> java program with Classes Library and Book where the OCL constraint
> is attached. To me, checking the OCL is the runtime state. So, what
> should I do? Unfortunately, I use the Helious version...
> Will
>
> Edward Willink wrote on Wed, 10 August 2011 12:08
>> Hi
>>
>> What you have looks about right, in so far as you've not provided a
>> class/program/project, but you don't identify any specific problem,
>> and since it is not practice to write other people's programs, I
>> cannot help without a specific problem to resolve. The lack of any
>> mention of a metamodel is suspicious. Look at the Parsing Constraints
>> example in the Indigo documentation which I debugged; the Helios
>> version has minor problems that are likely to confuse novices.
>>
>> Regards
>>
>> Ed Willink
>>
>> >
>
>

Re: check OCL constraints as program constraints [message #714552 is a reply to message #714547] Wed, 10 August 2011 16:03 Go to previous messageGo to next message
Ed Willink is currently offline Ed Willink
Messages: 4014
Registered: July 2009
Senior Member
Hi

You have to have a meta-model.
- a *.ecore file
- a *.uml file
- Java classes generated from a *.ecore file

your 'program' had root class declarations, so they look like none of
the above.

One day Eclipse OCL might exploit Java reflection to deduce the
meta-model, but it's
way off the priority list.

Regards

Ed Willink

On 10/08/2011 20:41, Williams wrote:
> Ed,
> OK. I see what you mean. From the OCL Validation Example, we can
> run the plugin and then create EXTLibrary model to add some new
> library, book, and writer objects etc. Then click on the Validate
> button to check the OCL constraints provided in the OCL validation
> plugin. Now, I want to write a program to produce those objects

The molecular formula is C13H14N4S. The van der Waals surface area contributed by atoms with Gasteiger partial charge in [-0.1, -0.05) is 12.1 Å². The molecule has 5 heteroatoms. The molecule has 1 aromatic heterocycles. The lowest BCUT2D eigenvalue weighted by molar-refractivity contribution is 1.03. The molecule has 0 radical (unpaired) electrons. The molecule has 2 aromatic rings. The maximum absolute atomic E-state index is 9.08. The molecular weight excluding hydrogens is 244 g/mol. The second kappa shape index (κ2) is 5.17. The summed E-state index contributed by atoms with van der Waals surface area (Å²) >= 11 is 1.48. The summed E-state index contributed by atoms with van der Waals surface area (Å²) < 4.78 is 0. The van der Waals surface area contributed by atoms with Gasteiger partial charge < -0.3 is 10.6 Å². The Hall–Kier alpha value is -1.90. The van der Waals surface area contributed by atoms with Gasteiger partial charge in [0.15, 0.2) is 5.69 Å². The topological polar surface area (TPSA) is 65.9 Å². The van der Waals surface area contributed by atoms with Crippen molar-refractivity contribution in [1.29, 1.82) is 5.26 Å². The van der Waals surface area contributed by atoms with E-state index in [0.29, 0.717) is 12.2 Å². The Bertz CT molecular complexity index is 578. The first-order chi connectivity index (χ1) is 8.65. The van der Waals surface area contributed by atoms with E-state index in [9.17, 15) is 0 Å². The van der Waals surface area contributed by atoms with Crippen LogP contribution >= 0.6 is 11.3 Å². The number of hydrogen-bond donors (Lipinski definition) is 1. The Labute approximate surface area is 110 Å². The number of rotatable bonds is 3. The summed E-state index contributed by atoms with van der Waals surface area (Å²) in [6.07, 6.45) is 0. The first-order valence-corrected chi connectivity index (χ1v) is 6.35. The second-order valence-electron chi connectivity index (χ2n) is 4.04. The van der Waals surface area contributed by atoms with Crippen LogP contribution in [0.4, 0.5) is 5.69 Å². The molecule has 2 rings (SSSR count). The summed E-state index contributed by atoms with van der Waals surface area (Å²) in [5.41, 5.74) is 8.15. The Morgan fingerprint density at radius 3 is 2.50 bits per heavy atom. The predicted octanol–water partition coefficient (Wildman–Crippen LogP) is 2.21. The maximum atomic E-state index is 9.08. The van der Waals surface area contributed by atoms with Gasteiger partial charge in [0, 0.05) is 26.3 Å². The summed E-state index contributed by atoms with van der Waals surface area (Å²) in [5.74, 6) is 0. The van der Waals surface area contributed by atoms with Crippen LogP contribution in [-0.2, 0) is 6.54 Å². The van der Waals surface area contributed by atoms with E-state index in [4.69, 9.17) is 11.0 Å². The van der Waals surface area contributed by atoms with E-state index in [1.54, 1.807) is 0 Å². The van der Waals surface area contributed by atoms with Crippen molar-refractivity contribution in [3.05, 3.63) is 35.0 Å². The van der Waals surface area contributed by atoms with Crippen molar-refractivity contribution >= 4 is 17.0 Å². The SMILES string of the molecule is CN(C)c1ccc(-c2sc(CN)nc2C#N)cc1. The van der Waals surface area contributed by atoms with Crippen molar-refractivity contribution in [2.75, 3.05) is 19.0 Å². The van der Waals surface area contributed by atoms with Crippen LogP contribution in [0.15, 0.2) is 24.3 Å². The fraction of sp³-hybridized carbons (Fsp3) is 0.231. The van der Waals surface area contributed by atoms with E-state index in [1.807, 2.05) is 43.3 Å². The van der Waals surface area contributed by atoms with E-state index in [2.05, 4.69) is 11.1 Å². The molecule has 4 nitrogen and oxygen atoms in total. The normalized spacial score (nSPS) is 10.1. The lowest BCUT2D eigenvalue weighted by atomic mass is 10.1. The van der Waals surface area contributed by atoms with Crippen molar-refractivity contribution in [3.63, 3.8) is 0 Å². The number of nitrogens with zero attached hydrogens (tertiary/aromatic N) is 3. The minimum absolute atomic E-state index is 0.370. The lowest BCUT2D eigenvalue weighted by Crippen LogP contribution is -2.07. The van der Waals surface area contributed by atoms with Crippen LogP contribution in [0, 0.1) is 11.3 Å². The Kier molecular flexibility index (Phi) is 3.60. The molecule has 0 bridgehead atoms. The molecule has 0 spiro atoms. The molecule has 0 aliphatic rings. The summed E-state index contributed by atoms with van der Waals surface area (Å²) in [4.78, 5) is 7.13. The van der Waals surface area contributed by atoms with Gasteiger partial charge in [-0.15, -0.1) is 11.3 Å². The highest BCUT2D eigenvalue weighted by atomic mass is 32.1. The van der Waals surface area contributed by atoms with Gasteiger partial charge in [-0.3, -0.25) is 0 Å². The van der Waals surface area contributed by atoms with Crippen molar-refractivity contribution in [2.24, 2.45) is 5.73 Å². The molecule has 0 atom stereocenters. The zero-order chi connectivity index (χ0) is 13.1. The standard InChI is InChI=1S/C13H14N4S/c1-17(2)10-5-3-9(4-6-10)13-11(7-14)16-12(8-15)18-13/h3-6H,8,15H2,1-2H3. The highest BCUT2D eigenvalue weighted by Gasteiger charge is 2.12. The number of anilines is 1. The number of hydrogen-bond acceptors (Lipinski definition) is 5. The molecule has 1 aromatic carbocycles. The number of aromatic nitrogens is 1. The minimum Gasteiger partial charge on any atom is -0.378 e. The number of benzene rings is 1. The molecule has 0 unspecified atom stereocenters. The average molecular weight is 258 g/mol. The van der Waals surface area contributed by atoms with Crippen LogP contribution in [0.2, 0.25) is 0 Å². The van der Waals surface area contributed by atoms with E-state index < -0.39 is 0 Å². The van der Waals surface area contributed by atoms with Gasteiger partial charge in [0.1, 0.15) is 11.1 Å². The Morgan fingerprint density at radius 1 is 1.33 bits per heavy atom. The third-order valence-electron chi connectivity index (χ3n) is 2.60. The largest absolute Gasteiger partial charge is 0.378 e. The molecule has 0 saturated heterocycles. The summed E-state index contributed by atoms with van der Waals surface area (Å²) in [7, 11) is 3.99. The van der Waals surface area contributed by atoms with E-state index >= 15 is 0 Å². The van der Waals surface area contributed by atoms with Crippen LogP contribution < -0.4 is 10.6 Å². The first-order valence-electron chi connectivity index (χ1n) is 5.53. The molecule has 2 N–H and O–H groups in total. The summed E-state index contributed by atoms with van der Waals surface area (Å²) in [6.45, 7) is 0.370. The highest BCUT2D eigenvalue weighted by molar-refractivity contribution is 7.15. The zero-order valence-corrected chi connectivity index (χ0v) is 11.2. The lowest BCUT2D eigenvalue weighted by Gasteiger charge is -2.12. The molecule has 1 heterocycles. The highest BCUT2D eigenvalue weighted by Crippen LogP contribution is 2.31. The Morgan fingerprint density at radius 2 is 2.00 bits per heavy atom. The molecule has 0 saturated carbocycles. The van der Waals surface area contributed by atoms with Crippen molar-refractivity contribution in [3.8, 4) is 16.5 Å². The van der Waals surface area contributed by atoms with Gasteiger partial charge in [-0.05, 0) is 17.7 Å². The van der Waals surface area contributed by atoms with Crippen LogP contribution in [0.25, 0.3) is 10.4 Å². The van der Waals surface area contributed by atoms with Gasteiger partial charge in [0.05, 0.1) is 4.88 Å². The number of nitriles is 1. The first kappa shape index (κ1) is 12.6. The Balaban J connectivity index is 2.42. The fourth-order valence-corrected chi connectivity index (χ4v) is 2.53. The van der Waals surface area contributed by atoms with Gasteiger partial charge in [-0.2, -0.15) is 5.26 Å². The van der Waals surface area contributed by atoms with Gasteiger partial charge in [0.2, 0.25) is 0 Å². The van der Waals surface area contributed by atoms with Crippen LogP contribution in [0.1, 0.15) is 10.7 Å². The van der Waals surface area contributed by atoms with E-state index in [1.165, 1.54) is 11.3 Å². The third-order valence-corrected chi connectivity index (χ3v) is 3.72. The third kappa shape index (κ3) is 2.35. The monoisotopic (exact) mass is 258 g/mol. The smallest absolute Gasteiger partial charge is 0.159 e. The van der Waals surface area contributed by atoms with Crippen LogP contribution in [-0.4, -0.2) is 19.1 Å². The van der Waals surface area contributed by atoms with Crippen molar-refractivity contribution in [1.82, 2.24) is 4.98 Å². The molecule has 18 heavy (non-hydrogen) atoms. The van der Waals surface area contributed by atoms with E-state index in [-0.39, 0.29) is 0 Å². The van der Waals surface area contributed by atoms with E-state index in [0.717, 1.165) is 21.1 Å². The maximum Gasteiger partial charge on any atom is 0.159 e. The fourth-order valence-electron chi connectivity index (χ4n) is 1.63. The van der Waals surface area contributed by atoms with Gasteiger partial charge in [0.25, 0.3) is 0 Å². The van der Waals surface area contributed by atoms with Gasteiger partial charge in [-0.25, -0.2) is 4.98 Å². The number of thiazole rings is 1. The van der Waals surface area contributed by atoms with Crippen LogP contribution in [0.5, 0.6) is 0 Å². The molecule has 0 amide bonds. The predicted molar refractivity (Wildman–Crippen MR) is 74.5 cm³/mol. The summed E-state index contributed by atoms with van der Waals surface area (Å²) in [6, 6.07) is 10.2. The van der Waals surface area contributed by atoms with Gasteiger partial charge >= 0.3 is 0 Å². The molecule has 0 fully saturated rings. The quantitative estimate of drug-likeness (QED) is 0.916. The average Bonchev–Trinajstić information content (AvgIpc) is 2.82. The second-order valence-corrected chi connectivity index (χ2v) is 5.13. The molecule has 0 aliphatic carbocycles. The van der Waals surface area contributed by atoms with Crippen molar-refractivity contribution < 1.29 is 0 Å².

> and then call ocl.check() to check my own OCL constraint on a specific
> object such as myLib at some point such as after addBooks(...) is called.
> How can I do that based on my previous program? Thanks.
> Will
>
>
> Edward Willink wrote on Wed, 10 August 2011 15:20
>> Hi
>>
>> Use of meta-models is fundamental to use of models. Some tools are
>> fairly liberal in terms of what is a model and a meta-model and can
>> sometimes deduce them. Eclipse OCL currently requires an Ecore or UML
>> meta-model. EMF can auto-generate a meta-model from annotated Java
>> classes.
>>
>> Regards
>>
>> Ed Willink
>>
>> On 10/08/2011 17:39, Williams wrote:
>> > Thanks for your reply, Ed. What I want to do is to check whether
>> > a state after calling a method such as addBook() still satisfies
>> > the OCL constraint, ie not two books owned by a library have the
>> > same title. So, there is no metamodel. Or, the metamodel is the
>> > java program with Classes Library and Book where the OCL constraint
>> > is attached. To me, checking the OCL is the runtime state. So, what
>> > should I do? Unfortunately, I use the Helious version...
>> > Will
>> >
>> > Edward Willink wrote on Wed, 10 August 2011 12:08
>> >> Hi
>> >>
>> >> What you have looks about right, in so far as you've not provided
>> a >> class/program/project, but you don't identify any specific
>> problem, >> and since it is not practice to write other people's
>> programs, I >> cannot help without a specific problem to resolve. The
>> lack of any >> mention of a metamodel is suspicious. Look at the
>> Parsing Constraints >> example in the Indigo documentation which I
>> debugged; the Helios >> version has minor problems that are likely to
>> confuse novices.
>> >>
>> >> Regards
>> >>
>> >> Ed Willink
>> >>
>> >> >
>> >
>> >
>
>
Re: check OCL constraints as program constraints [message #714560 is a reply to message #714552] Wed, 10 August 2011 17:00 Go to previous messageGo to next message
Williams  is currently offline Williams
Messages: 43